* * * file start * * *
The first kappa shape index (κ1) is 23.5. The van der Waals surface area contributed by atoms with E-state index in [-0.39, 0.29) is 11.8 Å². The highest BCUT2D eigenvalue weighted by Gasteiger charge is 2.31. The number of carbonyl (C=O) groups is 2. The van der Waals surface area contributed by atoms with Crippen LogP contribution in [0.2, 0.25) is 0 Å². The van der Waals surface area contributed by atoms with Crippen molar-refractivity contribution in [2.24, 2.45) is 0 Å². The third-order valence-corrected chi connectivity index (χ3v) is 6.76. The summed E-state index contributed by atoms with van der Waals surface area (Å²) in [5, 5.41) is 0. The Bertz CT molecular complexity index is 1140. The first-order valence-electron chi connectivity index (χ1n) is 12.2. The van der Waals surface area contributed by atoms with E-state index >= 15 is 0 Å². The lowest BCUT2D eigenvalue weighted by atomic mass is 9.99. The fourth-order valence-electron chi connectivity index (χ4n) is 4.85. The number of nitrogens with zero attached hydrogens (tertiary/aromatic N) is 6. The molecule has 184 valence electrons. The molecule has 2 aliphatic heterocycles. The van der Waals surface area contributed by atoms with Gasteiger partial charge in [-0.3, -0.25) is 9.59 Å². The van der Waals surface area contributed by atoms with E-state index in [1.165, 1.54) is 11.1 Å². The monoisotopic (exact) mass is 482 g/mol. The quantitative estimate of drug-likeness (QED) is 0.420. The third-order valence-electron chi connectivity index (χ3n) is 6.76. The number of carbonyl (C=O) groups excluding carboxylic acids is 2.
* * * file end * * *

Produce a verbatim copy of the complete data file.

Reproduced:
The first kappa shape index (κ1) is 23.5. The van der Waals surface area contributed by atoms with E-state index in [-0.39, 0.29) is 11.8 Å². The highest BCUT2D eigenvalue weighted by Gasteiger charge is 2.31. The number of carbonyl (C=O) groups is 2. The van der Waals surface area contributed by atoms with Crippen LogP contribution in [0.2, 0.25) is 0 Å². The van der Waals surface area contributed by atoms with Crippen molar-refractivity contribution in [2.24, 2.45) is 0 Å². The third-order valence-corrected chi connectivity index (χ3v) is 6.76. The summed E-state index contributed by atoms with van der Waals surface area (Å²) in [5, 5.41) is 0. The Bertz CT molecular complexity index is 1140. The first-order valence-electron chi connectivity index (χ1n) is 12.2. The van der Waals surface area contributed by atoms with E-state index >= 15 is 0 Å². The lowest BCUT2D eigenvalue weighted by atomic mass is 9.99. The fourth-order valence-electron chi connectivity index (χ4n) is 4.85. The number of nitrogens with zero attached hydrogens (tertiary/aromatic N) is 6. The molecule has 184 valence electrons. The molecule has 2 aliphatic heterocycles. The van der Waals surface area contributed by atoms with Gasteiger partial charge in [-0.3, -0.25) is 9.59 Å². The van der Waals surface area contributed by atoms with E-state index in [1.165, 1.54) is 11.1 Å². The monoisotopic (exact) mass is 482 g/mol. The quantitative estimate of drug-likeness (QED) is 0.420. The third-order valence-electron chi connectivity index (χ3n) is 6.76. The number of carbonyl (C=O) groups excluding carboxylic acids is 2.